AI, Medicine and…Quantum Cryptography?

Special thanks to the Massachusetts Institute of Technology for research and notes

Artificial Intelligence, Correlation, and Failure

Artificial Intelligence identifies correlations far more frequently than causal relationships. Correlations show how certain phenomena go together, which can be quite useful in many circumstances — but not in medicine. Only causal links tell why the presence of one thing determines another. In medicine, no diagnosis can be effective if we don’t know what causes what so we will know what to block, prevent or eliminate. Medicine needs to understand how a system is working, how it will be affected and how it might evolve. AI is touted as medicine’s new effective tool. But it needs a lot of help. Correlation is not causation, and AI’s technology is especially good at understanding correlation; not so much at causation. Since medical treatments currently recommended by AI focus more on correlation, they will ultimately fail.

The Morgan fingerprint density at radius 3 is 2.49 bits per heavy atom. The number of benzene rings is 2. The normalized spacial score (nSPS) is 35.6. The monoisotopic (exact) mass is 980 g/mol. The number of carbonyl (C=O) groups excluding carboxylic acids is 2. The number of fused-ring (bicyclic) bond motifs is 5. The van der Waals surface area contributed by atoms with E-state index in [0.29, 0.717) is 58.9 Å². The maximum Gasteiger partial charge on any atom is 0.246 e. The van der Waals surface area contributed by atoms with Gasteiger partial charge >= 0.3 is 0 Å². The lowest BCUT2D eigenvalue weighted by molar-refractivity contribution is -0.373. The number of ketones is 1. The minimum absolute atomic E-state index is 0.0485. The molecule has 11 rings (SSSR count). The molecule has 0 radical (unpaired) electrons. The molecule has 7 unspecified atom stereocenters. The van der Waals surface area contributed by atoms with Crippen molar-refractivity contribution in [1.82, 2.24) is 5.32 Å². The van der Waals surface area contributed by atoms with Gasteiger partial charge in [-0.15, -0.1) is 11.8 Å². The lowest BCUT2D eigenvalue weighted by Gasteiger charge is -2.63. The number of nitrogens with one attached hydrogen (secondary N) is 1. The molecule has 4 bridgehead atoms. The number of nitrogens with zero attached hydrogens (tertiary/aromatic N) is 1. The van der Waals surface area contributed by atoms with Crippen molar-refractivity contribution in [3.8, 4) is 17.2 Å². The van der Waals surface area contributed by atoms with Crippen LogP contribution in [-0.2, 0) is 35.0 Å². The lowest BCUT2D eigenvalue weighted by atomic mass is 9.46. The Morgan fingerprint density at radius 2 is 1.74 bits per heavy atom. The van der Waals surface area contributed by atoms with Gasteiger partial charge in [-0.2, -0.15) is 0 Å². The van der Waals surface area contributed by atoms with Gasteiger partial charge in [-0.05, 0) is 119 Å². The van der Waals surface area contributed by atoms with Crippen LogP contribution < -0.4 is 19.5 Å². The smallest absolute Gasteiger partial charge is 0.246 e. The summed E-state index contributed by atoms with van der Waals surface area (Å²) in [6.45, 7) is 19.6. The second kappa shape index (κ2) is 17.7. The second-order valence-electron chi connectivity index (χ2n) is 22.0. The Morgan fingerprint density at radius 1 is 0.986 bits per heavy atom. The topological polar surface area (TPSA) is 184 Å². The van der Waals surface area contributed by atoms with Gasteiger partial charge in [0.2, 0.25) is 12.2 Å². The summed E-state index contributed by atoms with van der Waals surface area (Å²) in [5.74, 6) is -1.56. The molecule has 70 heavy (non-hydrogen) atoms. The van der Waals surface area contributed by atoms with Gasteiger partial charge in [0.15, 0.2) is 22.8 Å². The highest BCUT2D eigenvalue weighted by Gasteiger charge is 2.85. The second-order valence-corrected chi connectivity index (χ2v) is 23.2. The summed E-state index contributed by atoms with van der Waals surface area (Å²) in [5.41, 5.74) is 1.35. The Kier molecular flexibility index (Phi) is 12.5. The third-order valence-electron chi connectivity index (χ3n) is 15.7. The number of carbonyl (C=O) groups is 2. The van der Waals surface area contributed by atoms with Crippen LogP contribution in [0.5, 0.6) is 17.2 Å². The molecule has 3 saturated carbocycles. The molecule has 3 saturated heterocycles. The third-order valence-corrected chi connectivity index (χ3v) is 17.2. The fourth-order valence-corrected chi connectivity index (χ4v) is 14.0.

In medicine, a vast number of variables can be interlinked. Diagnosing diseases depends on knowing which conditions cause what symptoms; treating diseases depends on knowing the effects of different drugs or lifestyle changes. Untangling the answers to these complex questions — understanding interrelationships and how an overall system is impacted by various elements — is typically done via rigorous observational studies or randomized controlled trials.

A Causes B, B Causes C, But A Doesn’t Always Cause C

These studies and trials create a wealth of medical data, but these data are spread across different clusters and sets, residing in siloed repositories, leaving many questions regarding causality and interrelationships unanswered. If one data set shows a correlation between obesity and heart disease and another shows a correlation between low vitamin D and obesity, what’s the link between low vitamin D and heart disease? Finding out typically requires another clinical trial. Many times, these trials can be unconvincing often because of poor trial design, cohort identification, and improper targeting — and are wasteful and time-consuming.